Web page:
Tuesday, December 18, 2012

The Case for Multi-Use Trail in Brook Run

Yesterday my blog included an editorial piece by former councilman Danny Ross against the city's nearly $1 million expenditure on an impervious concrete trail in Brook Run Park. 
To be fair, today's post is by bicycle enthusiast Joe Seconder, on why this path is needed.

Why reinvent the wheel? In February 2011, I provided the (linked) material which was posted on Heneghan's Dunwoody Blog. It received plenty of comments & feedback of all sorts. I just wanted to re-post it here for a refresher and reminder. The same facts and thoughts hold true today.

I detailed an actual trail in Walnut Creek, CA -- The Iron Horse Trail. When completed, the trial will span 40 miles connecting two counties and nine communities. Interestingly, the demographics of Walnut Creek & Dunwoody are VERY similar. Yet depending on who you speak with in our town, the support or opposition of Multi-Use trails is very DIS-similar.
Click Cycling Joe to read more.

Monday, December 17, 2012

Is Dunwoody in Need of Cement Trail?

Is Dunwoody in need of the nearly $1 million impervious concrete trail that is about to be constructed through Brooke Run Park?  I really don't know.  Danny Ross, the former city councilman, was among those who initially voted to approve a $30,000 expenditure by the city for a "walking trail."  It has since morphed into an entirely different project.
Danny asked me to blog the article that he wrote in the Dunwoody Reporter.  It is certainly worth the read!

To the editor:

In just a few days, bulldozers and chain saws are scheduled to arrive at Brook Run Park, one of the last urban forests in our community, to construct the equivalent of one lane of I-285, where speeds of 70 mph are allowed, and in some areas cut down enough trees (a 50-foot-wide swath) to build four lanes on I-285. Over 330 trees will be cut to make way for this so called multi-use trail. It does not make sense!
Two years ago, the city completed a master plan with significant community input. During the development of the plan, the consulting firm conducted a survey and found that the number one desire of the citizens was to have “walking trails” through the park.

The City Council, of which I was one of the members, authorized the director of parks and recreation to seek out grant funds to construct this trail.
Before becoming a park, Brook Run had previously been home to the Georgia Retardation Center. Many years ago, six-foot trails were built to provide walking paths for the residents. Over the years, these trails deteriorated. In 2011, the city received a $100,000 grant to construct an eight-foot wide trail in the location of the original trails. This made sense. Without cutting any of the urban forest the entire trail (1.3 miles) could be completed and the city would only have to pay $30,000.
Click Dunwoody Reporter to read full opinion piece.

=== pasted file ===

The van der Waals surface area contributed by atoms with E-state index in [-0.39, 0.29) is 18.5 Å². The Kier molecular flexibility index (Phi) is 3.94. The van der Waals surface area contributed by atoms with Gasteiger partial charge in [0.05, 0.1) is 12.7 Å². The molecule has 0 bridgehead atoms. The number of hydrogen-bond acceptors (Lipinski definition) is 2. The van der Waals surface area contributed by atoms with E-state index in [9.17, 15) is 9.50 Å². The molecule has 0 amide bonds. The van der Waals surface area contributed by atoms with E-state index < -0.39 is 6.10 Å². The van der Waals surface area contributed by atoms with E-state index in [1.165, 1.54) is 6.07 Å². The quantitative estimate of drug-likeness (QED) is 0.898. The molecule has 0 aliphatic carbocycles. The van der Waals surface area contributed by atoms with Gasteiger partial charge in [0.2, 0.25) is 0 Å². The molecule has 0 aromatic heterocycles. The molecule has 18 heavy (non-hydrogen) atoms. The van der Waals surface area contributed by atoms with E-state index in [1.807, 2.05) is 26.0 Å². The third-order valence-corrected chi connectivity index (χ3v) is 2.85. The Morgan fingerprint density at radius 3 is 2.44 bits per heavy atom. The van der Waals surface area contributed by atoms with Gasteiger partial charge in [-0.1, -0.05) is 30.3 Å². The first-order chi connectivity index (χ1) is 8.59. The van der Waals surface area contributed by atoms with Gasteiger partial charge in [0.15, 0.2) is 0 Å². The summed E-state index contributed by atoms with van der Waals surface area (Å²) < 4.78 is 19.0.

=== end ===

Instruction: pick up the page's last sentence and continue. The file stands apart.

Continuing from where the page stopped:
Sunday, December 2, 2012

DHA Discusses Village Parkway - Your Chance for Input

The Dunwoody Homeowners Association holds its December meeting tonight, and there are two items on the agenda that should be of great interest to most all of us who live in the city. 
The first is discussion of the improvements to Dunwoody Village Parkway.  Click on Dunwoody Village Parkway to view the plans presented by the city.  At this evening's meeting, we will hear from the Dunwoody Village Design Review Committee (separate from the city, chaired by DHA member Bill Robinson) on the improvements it has made to the city's plans (unlike a city council meeting where public input is minimal, at DHA meetings you will have a chance to have your say).
I agree, the city has done a poor job of explaining why the redesign of the parkway is necessary.  I believe the city feels, first and foremost, the addition of sidewalks is essential to any redevelopment of the Village - not only for walkers and runners, but for events like the 4th of July parade.  If you read www.savedunwoody.com, a simple repaving and restriping of the lanes will do the trick.  And to a certain extent, I believe Save Dunwoody is correct.  However, it would be a Jerry-rigged solution, and at the end of the day, Dunwoody is a first-class community, and needs a first-class solution.  Sure, we would save about $1 million by simply restriping and pruning trees, but the money is already budgeted, and the city is not asking for a tax increase for the improvements. 
Is the Design Review Committee's plan an improvement of the city's?  I have no idea, but I will be in attendance this evening to find out (the public is welcome and encouraged to attend as well).  The DHA meeting is held in Room 4 at the Spruill Cultural Arts Center, which is the building attached to the library.  The meeting starts at 7:30pm, and is usually over in 60-90 minutes (you can leave at anytime).

The second item of interest is discussion of the proposed City of Dunwoody School system.  Is this a pie-in-the-sky idea?  Sure it is.  But so was the city of Dunwoody.  And, at the end of the day, having our own school system would increase the value of our homes and community by leaps-and-bounds.  I look forward to the discussion.